416 also needs to be heat treated to have a good yield strength, while 17-4 is pretty darn strong annealed and can optionally be heat treated to have an even better yield strength.

In a suppressor I sincerely doubt corrosion would be a problem with either material. I've made a few suppressors from 4140 with no surface treatment, and put quite a number of rounds through them for testing. They always rust on the outside long before I see any corrosion at all on the inside. I'll admit I don't fully understand why that is, but it leads me to believe that the inside of a suppressor is not a terribly corrosive environment (assuming you don't use any Soviet mil-surp ammo...).

TL;DR: Use 17-4 unless you get 416 for free.
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Re: Why is no one using 416 Stainless Steel for a Monocore design.

Post by Capt. Link. » Sat Sep 23, 2017 10:49 am

Been using 416 for suppressor baffles since the mid 1990s.Its a very good choice and the equal to many other metals once you harden it.The ease of machining on the typical hobby sized lathe is a blessing and hardening the material is not difficult in a backyard setup.
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Re: Why is no one using 416 Stainless Steel for a Monocore design.

Post by remmag1012 » Sat Dec 02, 2017 10:27 pm

Thank you very much for the information. I knew I came to the right place.

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Re: Why is no one using 416 Stainless Steel for a Monocore design.

Post by Rich V » Mon Dec 04, 2017 9:39 am

BinaryAndy wrote:Hot gasses interact directly with the throat area of a rifle barrel with a lot more heat and pressure than we see in a suppressor. I agree though, 17-4 is a better material for suppressors. It's also a better material for barrels, by the way. In both cases, 17-4 is more wear resistant and 416 is easier to machine. Machinability is, of course, of greater significance for a barrel than for a suppressor, so 416 is generally used for barrels and 17-4 for suppressors.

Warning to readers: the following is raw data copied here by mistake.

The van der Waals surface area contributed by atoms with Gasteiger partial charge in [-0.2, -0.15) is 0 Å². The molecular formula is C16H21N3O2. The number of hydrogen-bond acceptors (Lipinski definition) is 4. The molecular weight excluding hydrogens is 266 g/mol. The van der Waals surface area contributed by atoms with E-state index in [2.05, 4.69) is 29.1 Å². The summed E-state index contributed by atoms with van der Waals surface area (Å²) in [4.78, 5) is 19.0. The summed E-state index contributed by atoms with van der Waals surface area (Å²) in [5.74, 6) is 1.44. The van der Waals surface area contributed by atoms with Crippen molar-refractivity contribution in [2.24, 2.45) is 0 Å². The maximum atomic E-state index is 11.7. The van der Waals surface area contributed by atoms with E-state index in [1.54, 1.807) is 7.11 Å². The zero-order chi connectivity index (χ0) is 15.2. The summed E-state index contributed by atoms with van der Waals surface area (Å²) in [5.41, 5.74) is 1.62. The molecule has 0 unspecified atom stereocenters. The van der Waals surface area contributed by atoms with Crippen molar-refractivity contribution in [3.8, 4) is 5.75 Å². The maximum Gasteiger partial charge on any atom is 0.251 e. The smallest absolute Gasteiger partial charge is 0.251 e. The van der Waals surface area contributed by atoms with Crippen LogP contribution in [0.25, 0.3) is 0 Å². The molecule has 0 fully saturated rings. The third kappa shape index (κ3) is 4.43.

416 also needs to be heat treated to have a good yield strength, while 17-4 is pretty darn strong annealed and can optionally be heat treated to have an even better yield strength.

In a suppressor I sincerely doubt corrosion would be a problem with either material. I've made a few suppressors from 4140 with no surface treatment, and put quite a number of rounds through them for testing. They always rust on the outside long before I see any corrosion at all on the inside. I'll admit I don't fully understand why that is, but it leads me to believe that the inside of a suppressor is not a terribly corrosive environment (assuming you don't use any Soviet mil-surp ammo...).

TL;DR: Use 17-4 unless you get 416 for free.
Good post Andy.
A couple of comments. 17-4 SS is very strong in the annealed state - UTS = 150,000 psi. This is much stronger than the 300 series SS @~ 30,000 psi UTS. Unfortunately it is on the soft side @ Rc ~33 and will dent easily.

In the H900 condition17-4 hardness increases to Rc 43-45 range and is very dent resistant. In gaining extra hardness comes the benefit of greatly decreasing galling when using 17-4 for threaded parts. Galling with stainless on stainless is a big problem and can easily lock up threaded components irreversibly. I have had this happen with 17-4 annealed on 316 threads with just moderate tension applied in the absence of lubricants.

Your comment about 4140 not corroding inside a silencer is easy to explain. A major component of the exhaust gas from smokeless powder is ammonia. Compounds like ammonia and amines inhibit corrosion and are often the active components used for vapor anti-corrosion products. In effect you are producing a vapor anti-corrosion inhibitor with every shot you put threw a can. Since ammonia is very volatile it dissipates rapidly and will not protect the metal from long term corrosion. Shooting corrosive ammo deposits potassium/sodium salts that are very powerful corrosion promoters that do not evaporate like ammonia. Hence the corrosion seen when shooting this type of ammo.

In short- The reason for heat treating 17-4 is to gain hardness and less about gaining strength. (UTS for 17-4A = 150k psi vs 17-4H900 = 200k psi).